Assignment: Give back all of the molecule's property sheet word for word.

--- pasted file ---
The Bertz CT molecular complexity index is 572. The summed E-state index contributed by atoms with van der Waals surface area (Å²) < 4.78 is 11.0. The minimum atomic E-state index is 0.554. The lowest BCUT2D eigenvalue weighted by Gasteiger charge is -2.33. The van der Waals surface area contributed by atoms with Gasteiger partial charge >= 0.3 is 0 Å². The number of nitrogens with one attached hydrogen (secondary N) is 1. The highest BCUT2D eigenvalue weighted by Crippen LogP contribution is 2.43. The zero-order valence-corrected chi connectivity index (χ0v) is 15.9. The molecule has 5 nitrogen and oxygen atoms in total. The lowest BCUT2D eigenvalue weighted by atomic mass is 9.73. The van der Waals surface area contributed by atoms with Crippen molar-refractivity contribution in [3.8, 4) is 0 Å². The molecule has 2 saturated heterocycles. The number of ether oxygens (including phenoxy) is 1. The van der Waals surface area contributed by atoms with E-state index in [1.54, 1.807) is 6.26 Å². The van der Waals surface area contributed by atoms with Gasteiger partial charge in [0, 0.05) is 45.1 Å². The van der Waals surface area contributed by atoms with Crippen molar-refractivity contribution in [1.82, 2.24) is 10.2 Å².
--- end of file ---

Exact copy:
The Bertz CT molecular complexity index is 572. The summed E-state index contributed by atoms with van der Waals surface area (Å²) < 4.78 is 11.0. The minimum atomic E-state index is 0.554. The lowest BCUT2D eigenvalue weighted by Gasteiger charge is -2.33. The van der Waals surface area contributed by atoms with Gasteiger partial charge >= 0.3 is 0 Å². The number of nitrogens with one attached hydrogen (secondary N) is 1. The highest BCUT2D eigenvalue weighted by Crippen LogP contribution is 2.43. The zero-order valence-corrected chi connectivity index (χ0v) is 15.9. The molecule has 5 nitrogen and oxygen atoms in total. The lowest BCUT2D eigenvalue weighted by atomic mass is 9.73. The van der Waals surface area contributed by atoms with Crippen molar-refractivity contribution in [3.8, 4) is 0 Å². The molecule has 2 saturated heterocycles. The number of ether oxygens (including phenoxy) is 1. The van der Waals surface area contributed by atoms with E-state index in [1.54, 1.807) is 6.26 Å². The van der Waals surface area contributed by atoms with Gasteiger partial charge in [0, 0.05) is 45.1 Å². The van der Waals surface area contributed by atoms with Crippen molar-refractivity contribution in [1.82, 2.24) is 10.2 Å².